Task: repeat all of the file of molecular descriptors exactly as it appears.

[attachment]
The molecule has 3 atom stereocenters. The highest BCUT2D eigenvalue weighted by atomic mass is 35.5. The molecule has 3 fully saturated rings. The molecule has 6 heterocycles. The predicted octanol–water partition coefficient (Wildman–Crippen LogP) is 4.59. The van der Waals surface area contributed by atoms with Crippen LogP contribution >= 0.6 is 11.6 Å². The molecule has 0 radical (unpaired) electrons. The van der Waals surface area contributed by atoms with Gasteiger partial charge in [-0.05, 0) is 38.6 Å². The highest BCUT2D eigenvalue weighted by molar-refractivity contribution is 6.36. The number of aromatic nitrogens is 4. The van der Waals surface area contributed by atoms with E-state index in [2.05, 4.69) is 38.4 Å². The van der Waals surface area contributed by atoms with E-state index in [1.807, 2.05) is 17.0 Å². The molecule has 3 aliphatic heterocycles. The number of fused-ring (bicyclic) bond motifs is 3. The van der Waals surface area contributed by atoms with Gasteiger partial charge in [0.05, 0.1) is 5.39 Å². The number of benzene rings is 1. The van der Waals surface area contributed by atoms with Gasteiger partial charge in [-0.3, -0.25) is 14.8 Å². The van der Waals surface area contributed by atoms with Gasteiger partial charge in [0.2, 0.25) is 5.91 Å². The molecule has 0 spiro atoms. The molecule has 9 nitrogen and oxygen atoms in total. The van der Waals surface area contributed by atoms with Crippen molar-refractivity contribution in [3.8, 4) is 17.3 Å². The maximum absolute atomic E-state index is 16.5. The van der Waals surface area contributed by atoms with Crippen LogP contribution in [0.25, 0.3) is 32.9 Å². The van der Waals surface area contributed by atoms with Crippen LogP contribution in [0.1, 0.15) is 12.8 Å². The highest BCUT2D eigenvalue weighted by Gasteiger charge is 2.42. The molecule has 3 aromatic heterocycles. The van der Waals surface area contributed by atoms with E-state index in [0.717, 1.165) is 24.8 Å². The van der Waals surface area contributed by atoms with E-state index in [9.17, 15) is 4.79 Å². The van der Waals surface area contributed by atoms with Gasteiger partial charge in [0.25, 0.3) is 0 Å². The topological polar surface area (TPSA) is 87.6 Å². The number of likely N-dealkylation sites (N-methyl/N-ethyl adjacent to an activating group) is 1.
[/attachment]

The molecule has 3 atom stereocenters. The highest BCUT2D eigenvalue weighted by atomic mass is 35.5. The molecule has 3 fully saturated rings. The molecule has 6 heterocycles. The predicted octanol–water partition coefficient (Wildman–Crippen LogP) is 4.59. The van der Waals surface area contributed by atoms with Crippen LogP contribution >= 0.6 is 11.6 Å². The molecule has 0 radical (unpaired) electrons. The van der Waals surface area contributed by atoms with Gasteiger partial charge in [-0.05, 0) is 38.6 Å². The highest BCUT2D eigenvalue weighted by molar-refractivity contribution is 6.36. The number of aromatic nitrogens is 4. The van der Waals surface area contributed by atoms with E-state index in [2.05, 4.69) is 38.4 Å². The van der Waals surface area contributed by atoms with E-state index in [1.807, 2.05) is 17.0 Å². The molecule has 3 aliphatic heterocycles. The number of fused-ring (bicyclic) bond motifs is 3. The van der Waals surface area contributed by atoms with Gasteiger partial charge in [0.05, 0.1) is 5.39 Å². The number of benzene rings is 1. The van der Waals surface area contributed by atoms with Gasteiger partial charge in [-0.3, -0.25) is 14.8 Å². The van der Waals surface area contributed by atoms with Gasteiger partial charge in [0.2, 0.25) is 5.91 Å². The molecule has 0 spiro atoms. The molecule has 9 nitrogen and oxygen atoms in total. The van der Waals surface area contributed by atoms with Crippen molar-refractivity contribution in [3.8, 4) is 17.3 Å². The maximum absolute atomic E-state index is 16.5. The van der Waals surface area contributed by atoms with Crippen LogP contribution in [0.25, 0.3) is 32.9 Å². The van der Waals surface area contributed by atoms with Crippen LogP contribution in [0.1, 0.15) is 12.8 Å². The highest BCUT2D eigenvalue weighted by Gasteiger charge is 2.42. The molecule has 3 aromatic heterocycles. The van der Waals surface area contributed by atoms with E-state index in [0.717, 1.165) is 24.8 Å². The van der Waals surface area contributed by atoms with E-state index in [9.17, 15) is 4.79 Å². The van der Waals surface area contributed by atoms with Gasteiger partial charge in [0.25, 0.3) is 0 Å². The topological polar surface area (TPSA) is 87.6 Å². The number of likely N-dealkylation sites (N-methyl/N-ethyl adjacent to an activating group) is 1.